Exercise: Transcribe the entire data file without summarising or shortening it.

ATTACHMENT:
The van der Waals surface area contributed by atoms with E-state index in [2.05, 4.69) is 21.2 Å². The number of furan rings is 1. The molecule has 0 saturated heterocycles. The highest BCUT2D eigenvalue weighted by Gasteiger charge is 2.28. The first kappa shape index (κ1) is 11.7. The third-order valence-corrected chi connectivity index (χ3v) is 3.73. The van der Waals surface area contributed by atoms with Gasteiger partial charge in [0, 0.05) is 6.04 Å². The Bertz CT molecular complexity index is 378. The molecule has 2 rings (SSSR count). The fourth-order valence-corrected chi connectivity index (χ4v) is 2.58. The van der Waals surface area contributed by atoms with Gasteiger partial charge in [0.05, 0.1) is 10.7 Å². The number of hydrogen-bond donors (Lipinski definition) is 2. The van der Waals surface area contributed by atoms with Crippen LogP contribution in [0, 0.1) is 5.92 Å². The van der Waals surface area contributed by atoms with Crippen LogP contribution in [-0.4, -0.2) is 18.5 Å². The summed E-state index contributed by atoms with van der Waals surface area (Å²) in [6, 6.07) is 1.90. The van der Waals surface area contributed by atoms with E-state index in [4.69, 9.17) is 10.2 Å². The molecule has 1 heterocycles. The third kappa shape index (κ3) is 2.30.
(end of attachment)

The van der Waals surface area contributed by atoms with E-state index in [2.05, 4.69) is 21.2 Å². The number of furan rings is 1. The molecule has 0 saturated heterocycles. The highest BCUT2D eigenvalue weighted by Gasteiger charge is 2.28. The first kappa shape index (κ1) is 11.7. The third-order valence-corrected chi connectivity index (χ3v) is 3.73. The van der Waals surface area contributed by atoms with Gasteiger partial charge in [0, 0.05) is 6.04 Å². The Bertz CT molecular complexity index is 378. The molecule has 2 rings (SSSR count). The fourth-order valence-corrected chi connectivity index (χ4v) is 2.58. The van der Waals surface area contributed by atoms with Gasteiger partial charge in [0.05, 0.1) is 10.7 Å². The number of hydrogen-bond donors (Lipinski definition) is 2. The van der Waals surface area contributed by atoms with Crippen LogP contribution in [0, 0.1) is 5.92 Å². The van der Waals surface area contributed by atoms with Crippen LogP contribution in [-0.4, -0.2) is 18.5 Å². The summed E-state index contributed by atoms with van der Waals surface area (Å²) in [6, 6.07) is 1.90. The van der Waals surface area contributed by atoms with E-state index in [4.69, 9.17) is 10.2 Å². The molecule has 1 heterocycles. The third kappa shape index (κ3) is 2.30.